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Brake Fluid

Community Veteran
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Registered: 02-08-2007

Brake Fluid

Like others on this forum I have changed brake pads on a range of cars over the years, a couple of days ago I did the same task on my current car and at the same time managed to change the brake fluid for the very first time.
I Have never succeeded with this on any other car I have owned as the bleed valves were far to secure to be removed, yes I tried releasing oil, used the correct spanner and applied heat using a heat gun (not a naked flame) but all these efforts failed. There is only a certain amount of torque you can apply to these things before they actually snap off and leaving you wishing you had never bothered.
Worth mentioning all the cars I have owned were at least 8 years old which may account for the problem.
I Note the workshop manuals suggest brake fluid should be changed after several years but I suspect in every car I have ever had this has never been done and providing there is no air in the system ie spongy brakes then is there any necessity to change it ?
Any comments anyone ?? 
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Community Veteran
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Re: Brake Fluid

Don't get me started lol.
I had to replace an entire caliper last year on a rear brake so it had the extra complexity of the handbrake cable to deal with too. I'd been unable to undo the bleed valve and eventually after trying everything it just snapped off leaving me stumped hence the entire caliper replacement. What I was most frustrated with is the brake pipe itself that joins up to the metal brake pipe. It has like a nut on it but the metal pipe goes through it so you can't use a proper socket on it and are forced to use a small spanner which naturally round the ****ing thing off and leaves you in a bit of a pickle.
Then I had all that winding back crap to worry about too and after all the hassle the bloke at the MOT centre said he'd passed it but he still wasn't happy with it  Sad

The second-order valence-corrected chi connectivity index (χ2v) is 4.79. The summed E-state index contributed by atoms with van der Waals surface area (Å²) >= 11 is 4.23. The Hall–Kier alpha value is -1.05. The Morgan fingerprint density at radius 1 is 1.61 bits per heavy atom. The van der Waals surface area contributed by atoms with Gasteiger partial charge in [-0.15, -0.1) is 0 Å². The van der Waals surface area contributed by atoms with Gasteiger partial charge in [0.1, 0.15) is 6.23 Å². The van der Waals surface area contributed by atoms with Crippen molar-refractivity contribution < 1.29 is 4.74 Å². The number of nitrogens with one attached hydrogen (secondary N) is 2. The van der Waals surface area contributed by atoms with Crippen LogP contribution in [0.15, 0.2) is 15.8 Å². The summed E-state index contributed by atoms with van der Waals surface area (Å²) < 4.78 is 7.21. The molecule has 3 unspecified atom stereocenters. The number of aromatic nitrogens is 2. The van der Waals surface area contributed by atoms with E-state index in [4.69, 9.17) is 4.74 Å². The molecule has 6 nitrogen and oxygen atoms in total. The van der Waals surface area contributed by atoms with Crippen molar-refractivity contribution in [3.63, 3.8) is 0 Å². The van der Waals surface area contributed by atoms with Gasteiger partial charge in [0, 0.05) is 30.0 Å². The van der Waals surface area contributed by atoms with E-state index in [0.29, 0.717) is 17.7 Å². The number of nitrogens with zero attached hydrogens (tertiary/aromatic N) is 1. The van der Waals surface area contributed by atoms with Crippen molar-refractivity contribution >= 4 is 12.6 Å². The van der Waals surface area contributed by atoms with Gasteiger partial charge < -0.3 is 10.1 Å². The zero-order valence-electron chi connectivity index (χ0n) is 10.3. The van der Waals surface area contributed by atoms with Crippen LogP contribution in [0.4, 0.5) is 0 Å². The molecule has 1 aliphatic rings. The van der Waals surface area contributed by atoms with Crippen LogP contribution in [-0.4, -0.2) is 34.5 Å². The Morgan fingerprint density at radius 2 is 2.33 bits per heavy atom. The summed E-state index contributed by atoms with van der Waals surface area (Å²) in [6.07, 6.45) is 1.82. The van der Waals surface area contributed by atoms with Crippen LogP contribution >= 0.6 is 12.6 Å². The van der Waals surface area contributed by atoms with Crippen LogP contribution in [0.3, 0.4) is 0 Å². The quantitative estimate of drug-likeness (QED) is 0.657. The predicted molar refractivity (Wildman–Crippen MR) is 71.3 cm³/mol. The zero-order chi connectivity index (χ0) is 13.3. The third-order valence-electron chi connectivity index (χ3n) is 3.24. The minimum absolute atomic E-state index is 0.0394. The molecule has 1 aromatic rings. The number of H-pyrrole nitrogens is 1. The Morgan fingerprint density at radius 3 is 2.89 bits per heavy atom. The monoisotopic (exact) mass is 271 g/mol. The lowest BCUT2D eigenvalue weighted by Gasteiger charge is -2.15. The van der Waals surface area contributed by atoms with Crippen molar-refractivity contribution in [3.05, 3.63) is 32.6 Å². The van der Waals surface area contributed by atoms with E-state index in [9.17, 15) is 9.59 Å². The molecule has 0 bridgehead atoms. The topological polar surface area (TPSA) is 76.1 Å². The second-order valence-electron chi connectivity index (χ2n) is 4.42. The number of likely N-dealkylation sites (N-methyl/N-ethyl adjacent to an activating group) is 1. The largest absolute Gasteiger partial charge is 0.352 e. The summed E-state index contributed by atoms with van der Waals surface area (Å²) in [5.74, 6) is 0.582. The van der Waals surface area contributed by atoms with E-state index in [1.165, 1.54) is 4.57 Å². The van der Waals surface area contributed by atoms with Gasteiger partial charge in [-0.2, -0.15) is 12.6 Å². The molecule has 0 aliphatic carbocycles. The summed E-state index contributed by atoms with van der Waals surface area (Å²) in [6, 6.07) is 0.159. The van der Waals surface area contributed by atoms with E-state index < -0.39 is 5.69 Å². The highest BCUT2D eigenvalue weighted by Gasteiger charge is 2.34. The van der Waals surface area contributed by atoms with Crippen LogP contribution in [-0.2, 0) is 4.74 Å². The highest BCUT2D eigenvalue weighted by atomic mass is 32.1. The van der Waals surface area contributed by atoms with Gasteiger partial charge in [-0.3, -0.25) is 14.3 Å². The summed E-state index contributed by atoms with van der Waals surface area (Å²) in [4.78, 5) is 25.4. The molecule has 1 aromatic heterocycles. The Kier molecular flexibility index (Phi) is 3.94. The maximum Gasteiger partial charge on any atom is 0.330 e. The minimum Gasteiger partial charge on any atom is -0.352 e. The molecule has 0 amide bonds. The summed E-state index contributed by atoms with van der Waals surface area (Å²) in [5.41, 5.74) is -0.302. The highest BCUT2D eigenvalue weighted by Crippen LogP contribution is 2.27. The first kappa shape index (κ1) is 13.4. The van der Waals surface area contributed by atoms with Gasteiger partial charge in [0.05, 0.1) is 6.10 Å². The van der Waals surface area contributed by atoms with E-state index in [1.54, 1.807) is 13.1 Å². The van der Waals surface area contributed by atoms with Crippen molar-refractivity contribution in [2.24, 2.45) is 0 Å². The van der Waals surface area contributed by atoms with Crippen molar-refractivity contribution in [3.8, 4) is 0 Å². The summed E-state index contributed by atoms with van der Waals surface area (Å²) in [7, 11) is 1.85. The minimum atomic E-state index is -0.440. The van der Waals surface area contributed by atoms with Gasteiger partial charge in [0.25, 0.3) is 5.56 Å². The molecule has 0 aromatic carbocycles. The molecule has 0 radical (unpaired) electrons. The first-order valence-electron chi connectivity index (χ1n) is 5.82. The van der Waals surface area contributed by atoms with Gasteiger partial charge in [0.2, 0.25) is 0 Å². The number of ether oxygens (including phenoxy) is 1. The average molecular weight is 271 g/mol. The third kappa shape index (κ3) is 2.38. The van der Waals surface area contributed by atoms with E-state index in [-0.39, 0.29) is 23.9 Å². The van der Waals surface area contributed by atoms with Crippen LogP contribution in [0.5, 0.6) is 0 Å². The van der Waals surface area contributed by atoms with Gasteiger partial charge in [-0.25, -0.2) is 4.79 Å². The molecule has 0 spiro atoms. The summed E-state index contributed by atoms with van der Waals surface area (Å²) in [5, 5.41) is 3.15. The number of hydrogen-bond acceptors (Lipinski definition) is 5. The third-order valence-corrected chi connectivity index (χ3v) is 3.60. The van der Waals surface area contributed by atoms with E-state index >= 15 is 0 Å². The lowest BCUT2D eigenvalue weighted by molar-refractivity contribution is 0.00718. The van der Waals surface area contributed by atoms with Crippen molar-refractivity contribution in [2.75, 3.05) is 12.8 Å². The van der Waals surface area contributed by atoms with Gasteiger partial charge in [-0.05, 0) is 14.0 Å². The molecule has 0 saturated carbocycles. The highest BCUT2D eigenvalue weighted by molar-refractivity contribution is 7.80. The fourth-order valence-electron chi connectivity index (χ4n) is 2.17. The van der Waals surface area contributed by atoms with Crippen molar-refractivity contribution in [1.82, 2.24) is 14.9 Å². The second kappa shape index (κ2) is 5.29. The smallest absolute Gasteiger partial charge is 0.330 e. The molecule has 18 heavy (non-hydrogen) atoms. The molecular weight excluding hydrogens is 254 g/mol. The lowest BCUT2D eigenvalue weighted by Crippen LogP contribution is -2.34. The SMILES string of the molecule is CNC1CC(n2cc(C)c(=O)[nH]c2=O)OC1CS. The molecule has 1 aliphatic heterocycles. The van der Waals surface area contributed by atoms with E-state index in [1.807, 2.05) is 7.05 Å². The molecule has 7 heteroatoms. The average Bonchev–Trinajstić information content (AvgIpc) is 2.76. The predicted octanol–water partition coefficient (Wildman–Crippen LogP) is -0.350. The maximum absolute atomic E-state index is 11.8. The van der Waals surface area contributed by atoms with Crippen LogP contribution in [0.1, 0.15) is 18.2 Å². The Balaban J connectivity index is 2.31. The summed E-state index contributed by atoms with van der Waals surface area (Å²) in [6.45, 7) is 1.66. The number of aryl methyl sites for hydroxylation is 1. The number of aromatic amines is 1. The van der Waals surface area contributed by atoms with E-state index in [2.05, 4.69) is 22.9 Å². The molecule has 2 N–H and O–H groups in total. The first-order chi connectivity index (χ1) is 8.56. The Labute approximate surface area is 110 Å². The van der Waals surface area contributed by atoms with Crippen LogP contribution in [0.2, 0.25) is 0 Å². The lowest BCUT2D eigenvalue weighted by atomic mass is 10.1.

I need a new signature... i'm bored of the old one!
Community Veteran
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Re: Brake Fluid

It is possible to get a special spanner with a slot in it to do the job, essential if you have a pipe blocking access of a ring spanner.
Not sure what type of metal bleed screws are made of but it's easy to snap them.
David_W
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Re: Brake Fluid

I replaced the front brake lines on my motorbike (21 year old lines) with modern braided lines (safer, better, so why did my insurance go up because of it?!).  My front brake has 2 discs so naturally has 2 bleeding valves and no matter how much I tried to bleed them the usual method (open valve, pull lever, close valve, release lever, rinse, repeat) I couldn't get any bite, it just wouldn't bleed properly.  In the end I bought a reverse bleeding kit off ebay for a couple of quid, you connect a syringe with brake fluid to the bleed valve and push the fluid up through the system pushing the air out along with it.  Worked a treat but has put me off bleeding my brakes again as just my front and rear took a whole bottle of DOT4!